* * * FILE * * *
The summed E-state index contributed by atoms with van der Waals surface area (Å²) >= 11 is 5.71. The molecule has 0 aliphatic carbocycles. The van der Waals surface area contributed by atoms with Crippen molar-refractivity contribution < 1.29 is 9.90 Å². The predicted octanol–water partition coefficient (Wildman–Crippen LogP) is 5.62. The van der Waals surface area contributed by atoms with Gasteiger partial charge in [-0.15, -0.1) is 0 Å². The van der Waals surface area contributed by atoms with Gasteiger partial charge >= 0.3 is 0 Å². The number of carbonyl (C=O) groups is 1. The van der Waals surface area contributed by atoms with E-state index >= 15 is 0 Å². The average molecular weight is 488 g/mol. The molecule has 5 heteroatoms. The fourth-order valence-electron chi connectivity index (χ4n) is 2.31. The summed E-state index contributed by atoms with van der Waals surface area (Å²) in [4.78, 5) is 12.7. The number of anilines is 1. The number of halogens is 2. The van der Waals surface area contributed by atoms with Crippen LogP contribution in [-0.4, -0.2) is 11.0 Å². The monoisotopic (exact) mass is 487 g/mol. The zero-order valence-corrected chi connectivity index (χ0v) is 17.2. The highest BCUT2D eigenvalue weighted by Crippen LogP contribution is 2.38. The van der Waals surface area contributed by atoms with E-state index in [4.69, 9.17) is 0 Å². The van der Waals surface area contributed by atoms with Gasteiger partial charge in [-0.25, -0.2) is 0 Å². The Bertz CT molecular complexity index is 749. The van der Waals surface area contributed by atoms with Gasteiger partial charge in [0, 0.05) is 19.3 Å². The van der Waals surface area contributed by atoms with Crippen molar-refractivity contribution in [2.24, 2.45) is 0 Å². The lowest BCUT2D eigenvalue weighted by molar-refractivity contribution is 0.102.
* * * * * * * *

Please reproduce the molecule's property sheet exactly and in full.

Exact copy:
The summed E-state index contributed by atoms with van der Waals surface area (Å²) >= 11 is 5.71. The molecule has 0 aliphatic carbocycles. The van der Waals surface area contributed by atoms with Crippen molar-refractivity contribution < 1.29 is 9.90 Å². The predicted octanol–water partition coefficient (Wildman–Crippen LogP) is 5.62. The van der Waals surface area contributed by atoms with Gasteiger partial charge in [-0.15, -0.1) is 0 Å². The van der Waals surface area contributed by atoms with Gasteiger partial charge >= 0.3 is 0 Å². The number of carbonyl (C=O) groups is 1. The van der Waals surface area contributed by atoms with E-state index >= 15 is 0 Å². The average molecular weight is 488 g/mol. The molecule has 5 heteroatoms. The fourth-order valence-electron chi connectivity index (χ4n) is 2.31. The summed E-state index contributed by atoms with van der Waals surface area (Å²) in [4.78, 5) is 12.7. The number of anilines is 1. The number of halogens is 2. The van der Waals surface area contributed by atoms with Crippen LogP contribution in [-0.4, -0.2) is 11.0 Å². The monoisotopic (exact) mass is 487 g/mol. The zero-order valence-corrected chi connectivity index (χ0v) is 17.2. The highest BCUT2D eigenvalue weighted by Crippen LogP contribution is 2.38. The van der Waals surface area contributed by atoms with E-state index in [4.69, 9.17) is 0 Å². The van der Waals surface area contributed by atoms with Gasteiger partial charge in [-0.25, -0.2) is 0 Å². The Bertz CT molecular complexity index is 749. The van der Waals surface area contributed by atoms with Gasteiger partial charge in [0, 0.05) is 19.3 Å². The van der Waals surface area contributed by atoms with Crippen molar-refractivity contribution in [2.24, 2.45) is 0 Å². The lowest BCUT2D eigenvalue weighted by molar-refractivity contribution is 0.102.